• improving osteoporosis;
  • improving nutritional anaemia;
  • helping protect the liver against chemical damage;
  • improving physical appearance (removing acne/removing chloasma/improving skin moisture and oil); and
  • improving the function of the gastrointestinal tract (regulating germ community/promoting digestion/relieving constipation/helping protect gastric mucosa).

Functional foods may not be sold or otherwise described as having functional or health-giving properties without first being certified by the MPH. Article 6 of the Health Food Regulations details the application documents required to be submitted to the MPH. Once a product has been certified, a Health Food Approval Certificate will be issued in respect to that product, together with an approval number. A producer, Chinese importer or the producer's Chinese agent may apply for the Approval Certificate, but a foreign distributor, retailer or exporter may not be eligible to do so. Significantly, an Approval Certificate is transferable and may therefore be assigned by the holder in the course of a corporate reorganisation upon the sale of a product line or, for example, upon sale of a business.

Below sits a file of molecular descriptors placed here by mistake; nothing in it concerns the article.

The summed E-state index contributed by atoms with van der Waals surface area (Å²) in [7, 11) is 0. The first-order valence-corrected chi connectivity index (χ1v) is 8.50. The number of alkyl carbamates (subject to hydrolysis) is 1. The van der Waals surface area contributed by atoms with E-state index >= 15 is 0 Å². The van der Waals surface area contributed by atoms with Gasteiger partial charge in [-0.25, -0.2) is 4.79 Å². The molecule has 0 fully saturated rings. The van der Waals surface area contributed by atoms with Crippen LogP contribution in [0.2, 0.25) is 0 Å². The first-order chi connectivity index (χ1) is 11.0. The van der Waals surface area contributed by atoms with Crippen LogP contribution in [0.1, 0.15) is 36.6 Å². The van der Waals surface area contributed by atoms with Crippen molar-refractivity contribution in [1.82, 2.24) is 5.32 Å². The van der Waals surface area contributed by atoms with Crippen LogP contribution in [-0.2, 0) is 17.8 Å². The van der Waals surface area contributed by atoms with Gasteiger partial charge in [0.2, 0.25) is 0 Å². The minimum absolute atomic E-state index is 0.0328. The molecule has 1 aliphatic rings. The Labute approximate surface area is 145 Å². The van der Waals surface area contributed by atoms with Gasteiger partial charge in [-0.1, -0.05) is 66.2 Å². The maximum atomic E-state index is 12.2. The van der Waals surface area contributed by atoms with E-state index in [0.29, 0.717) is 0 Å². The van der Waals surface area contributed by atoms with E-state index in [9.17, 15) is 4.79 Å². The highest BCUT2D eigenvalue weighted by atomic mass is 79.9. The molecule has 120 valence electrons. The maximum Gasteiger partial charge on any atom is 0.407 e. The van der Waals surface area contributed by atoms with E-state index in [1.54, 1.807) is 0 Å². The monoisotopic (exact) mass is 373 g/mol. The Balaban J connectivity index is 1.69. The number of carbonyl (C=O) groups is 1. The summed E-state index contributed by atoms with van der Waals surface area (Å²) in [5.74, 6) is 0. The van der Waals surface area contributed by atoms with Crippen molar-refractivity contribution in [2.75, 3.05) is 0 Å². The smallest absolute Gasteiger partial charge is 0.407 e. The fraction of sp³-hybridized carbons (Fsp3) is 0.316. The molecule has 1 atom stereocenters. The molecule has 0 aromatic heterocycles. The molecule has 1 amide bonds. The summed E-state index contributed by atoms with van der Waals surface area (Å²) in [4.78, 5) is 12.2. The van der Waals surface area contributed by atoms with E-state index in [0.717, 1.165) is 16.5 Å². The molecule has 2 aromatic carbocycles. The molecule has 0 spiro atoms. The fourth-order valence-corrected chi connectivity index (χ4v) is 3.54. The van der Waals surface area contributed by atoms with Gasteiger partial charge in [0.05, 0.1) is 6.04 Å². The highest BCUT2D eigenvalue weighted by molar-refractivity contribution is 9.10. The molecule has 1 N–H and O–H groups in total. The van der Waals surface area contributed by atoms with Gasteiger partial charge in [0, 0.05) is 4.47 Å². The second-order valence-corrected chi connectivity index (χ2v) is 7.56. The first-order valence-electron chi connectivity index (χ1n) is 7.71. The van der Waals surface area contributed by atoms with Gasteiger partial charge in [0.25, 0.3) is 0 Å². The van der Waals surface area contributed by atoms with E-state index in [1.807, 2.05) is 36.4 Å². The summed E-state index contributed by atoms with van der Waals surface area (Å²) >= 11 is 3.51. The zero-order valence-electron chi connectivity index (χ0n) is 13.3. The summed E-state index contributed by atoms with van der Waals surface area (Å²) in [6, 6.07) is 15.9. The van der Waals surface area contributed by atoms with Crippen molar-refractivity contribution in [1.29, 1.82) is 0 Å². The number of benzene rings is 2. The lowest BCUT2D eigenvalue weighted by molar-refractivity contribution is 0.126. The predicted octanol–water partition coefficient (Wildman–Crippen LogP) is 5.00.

Foreign exporters should establish brands before Chinese domestic competitors catch up.
Once the Approval Certificate has been obtained, the product may bear the official 'functional food logo' designated by the MPH, which must be used when the product is sold in China. Since the examination and approval procedures can be time consuming, and because the application and testing processes are not well defined, foreign manufacturers are advised to obtain an Approval Certificate before shipping products to China.

Import And Licensing Rules
Under Article 12 of the Health Food Regulations, before importing functional foods into China, the importer or its agent must apply to the MPH for an Approval Certificate for Importation of Health Food Products (the "Import Certificate"). After the importer or its agent has obtained an Import Certificate, the PRC State Administration for Quality Supervision—Inspection and Quarantine, will, upon request, inspect the imported products. Once the inspection is satisfactorily completed, an inspection report will be issued. Upon importation of functional or other food products, the relevant Customs authority will release the imported products after the Import Certificate and inspection reports are produced. With the Import Certificate and the inspection report complete, and after satisfying labelling requirements, the importer or its agent may then sell the imported products in the Chinese market.